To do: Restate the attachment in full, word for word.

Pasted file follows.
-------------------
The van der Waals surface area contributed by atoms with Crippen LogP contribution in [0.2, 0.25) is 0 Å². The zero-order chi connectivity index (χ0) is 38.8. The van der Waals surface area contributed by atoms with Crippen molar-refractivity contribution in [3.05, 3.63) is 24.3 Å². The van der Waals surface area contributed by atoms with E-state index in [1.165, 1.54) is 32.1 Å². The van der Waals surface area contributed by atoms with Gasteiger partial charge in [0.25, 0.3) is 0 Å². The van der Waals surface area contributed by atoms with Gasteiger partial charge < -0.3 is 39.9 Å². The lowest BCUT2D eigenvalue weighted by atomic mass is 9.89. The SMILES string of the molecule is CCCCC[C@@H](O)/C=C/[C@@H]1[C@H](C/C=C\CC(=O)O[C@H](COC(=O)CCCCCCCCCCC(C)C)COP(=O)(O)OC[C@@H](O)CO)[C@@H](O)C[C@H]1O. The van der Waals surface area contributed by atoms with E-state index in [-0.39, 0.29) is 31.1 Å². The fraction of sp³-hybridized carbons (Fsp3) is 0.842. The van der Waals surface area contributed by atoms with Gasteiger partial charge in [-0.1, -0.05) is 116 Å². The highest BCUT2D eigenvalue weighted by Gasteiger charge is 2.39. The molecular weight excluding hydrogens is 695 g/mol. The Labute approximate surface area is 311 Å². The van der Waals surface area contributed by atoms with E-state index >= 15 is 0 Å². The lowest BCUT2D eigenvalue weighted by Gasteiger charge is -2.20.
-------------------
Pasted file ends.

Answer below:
The van der Waals surface area contributed by atoms with Crippen LogP contribution in [0.2, 0.25) is 0 Å². The zero-order chi connectivity index (χ0) is 38.8. The van der Waals surface area contributed by atoms with Crippen molar-refractivity contribution in [3.05, 3.63) is 24.3 Å². The van der Waals surface area contributed by atoms with E-state index in [1.165, 1.54) is 32.1 Å². The van der Waals surface area contributed by atoms with Gasteiger partial charge in [0.25, 0.3) is 0 Å². The van der Waals surface area contributed by atoms with Gasteiger partial charge < -0.3 is 39.9 Å². The lowest BCUT2D eigenvalue weighted by atomic mass is 9.89. The SMILES string of the molecule is CCCCC[C@@H](O)/C=C/[C@@H]1[C@H](C/C=C\CC(=O)O[C@H](COC(=O)CCCCCCCCCCC(C)C)COP(=O)(O)OC[C@@H](O)CO)[C@@H](O)C[C@H]1O. The van der Waals surface area contributed by atoms with E-state index in [-0.39, 0.29) is 31.1 Å². The fraction of sp³-hybridized carbons (Fsp3) is 0.842. The van der Waals surface area contributed by atoms with Gasteiger partial charge in [-0.1, -0.05) is 116 Å². The highest BCUT2D eigenvalue weighted by Gasteiger charge is 2.39. The molecular weight excluding hydrogens is 695 g/mol. The Labute approximate surface area is 311 Å². The van der Waals surface area contributed by atoms with E-state index >= 15 is 0 Å². The lowest BCUT2D eigenvalue weighted by Gasteiger charge is -2.20.